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ACA Repeal: Process Over Policy
By Julius W. Hobson, Jr.

With Republicans in control of the White House and both the House of Representatives and the Senate, it did not take long for the process of repealing the Patient Protection and Affordable Care Act (ACA) and the Health Care and Education Reconciliation Act of 2010 to begin. Congress will use the budget reconciliation process in order to get around the filibuster in the Senate.

As much as the policy substance is significant, it is more important to understand the budget reconciliation process and why it was chosen.

Under the Congressional Budget and Impoundment Control Act, as amended, Congress must enact a concurrent resolution on the budget. In the Senate, debate on a budget resolution is limited to 50 hours. This resolution must be passed by both Houses in the exact same form. The budget resolution may contain reconciliation instructions to various committees to develop and report legislation to their respective budget committees.

The budget committees package the bills and take them to the floor. In the House, the bill goes to the Rules Committee for a rule to govern floor debate.

In the Senate, a reconciliation bill may be considered for up to 20 hours. What is relevant in the Senate is the Byrd Rule, which forbids extraneous legislative language. A provision is considered to be extraneous if it falls under one of the following six definitions:

• It does not produce a change in outlays or revenues or a change in the terms and conditions under which outlays are made or revenues are collected.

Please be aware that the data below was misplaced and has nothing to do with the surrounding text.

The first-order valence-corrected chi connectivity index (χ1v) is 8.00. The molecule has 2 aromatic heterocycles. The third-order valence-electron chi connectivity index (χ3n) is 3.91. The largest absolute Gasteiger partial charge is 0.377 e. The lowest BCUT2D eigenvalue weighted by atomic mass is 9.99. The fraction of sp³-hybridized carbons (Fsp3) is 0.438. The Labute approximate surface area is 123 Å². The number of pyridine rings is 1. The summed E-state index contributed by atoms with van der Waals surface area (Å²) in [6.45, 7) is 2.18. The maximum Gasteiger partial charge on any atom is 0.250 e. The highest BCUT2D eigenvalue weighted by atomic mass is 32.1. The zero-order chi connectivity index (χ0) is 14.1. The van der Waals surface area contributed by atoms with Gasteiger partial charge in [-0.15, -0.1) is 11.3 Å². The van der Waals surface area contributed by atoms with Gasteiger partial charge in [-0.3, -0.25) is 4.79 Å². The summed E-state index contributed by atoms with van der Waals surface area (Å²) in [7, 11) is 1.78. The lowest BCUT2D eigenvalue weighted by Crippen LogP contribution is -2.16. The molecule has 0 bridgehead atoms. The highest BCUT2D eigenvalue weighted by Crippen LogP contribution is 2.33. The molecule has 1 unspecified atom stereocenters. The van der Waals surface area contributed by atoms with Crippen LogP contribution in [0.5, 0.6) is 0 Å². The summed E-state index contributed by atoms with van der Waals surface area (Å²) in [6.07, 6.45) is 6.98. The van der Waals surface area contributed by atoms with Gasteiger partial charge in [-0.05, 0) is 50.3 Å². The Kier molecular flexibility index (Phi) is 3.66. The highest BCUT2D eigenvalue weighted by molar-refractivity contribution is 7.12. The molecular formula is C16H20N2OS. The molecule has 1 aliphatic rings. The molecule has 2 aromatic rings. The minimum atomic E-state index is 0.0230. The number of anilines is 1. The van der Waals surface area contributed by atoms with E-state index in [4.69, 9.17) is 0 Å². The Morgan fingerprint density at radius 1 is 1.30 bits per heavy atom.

• It produces an outlay increase or revenue decrease when the instructed committee is not in compliance with its instructions.

• It is outside of the jurisdiction of the committee that submitted the title or provision for inclusion in the reconciliation measure.

• It would increase the deficit for a fiscal year beyond the "budget window" covered by the reconciliation measure.

• It recommends changes in Social Security.

• It produces a change in outlays or revenues that is merely incidental to the nonbudgetary components of the provision.

This final option is probably the most important with regard to attempts to repeal the ACA. If the Senate parliamentarian rules against a provision, the senator proposing the bill language in question can either except the parliamentarian's ruling or offer a motion to waive the Budget Act. Such a motion requires 60 votes.

On the first day of the 115th Congress, the House adopted a rules package which would facilitate floor debate on an ACA repeal bill by exempting a point of order against a repeal bill that increases mandatory spending over 10 years. This is important, as the Congressional Budget Office (CBO) has estimated that a full repeal would significantly add to the annual deficit, as well as the debt.

There are three key congressional offices that are key to the repeal process. First, the CBO is responsible for providing cost estimates for almost all legislation as to how it would affect revenues or spending over a five- or 10-year period. CBO also provides a basis for its estimate. CBO is nonpartisan and does not make policy recommendations.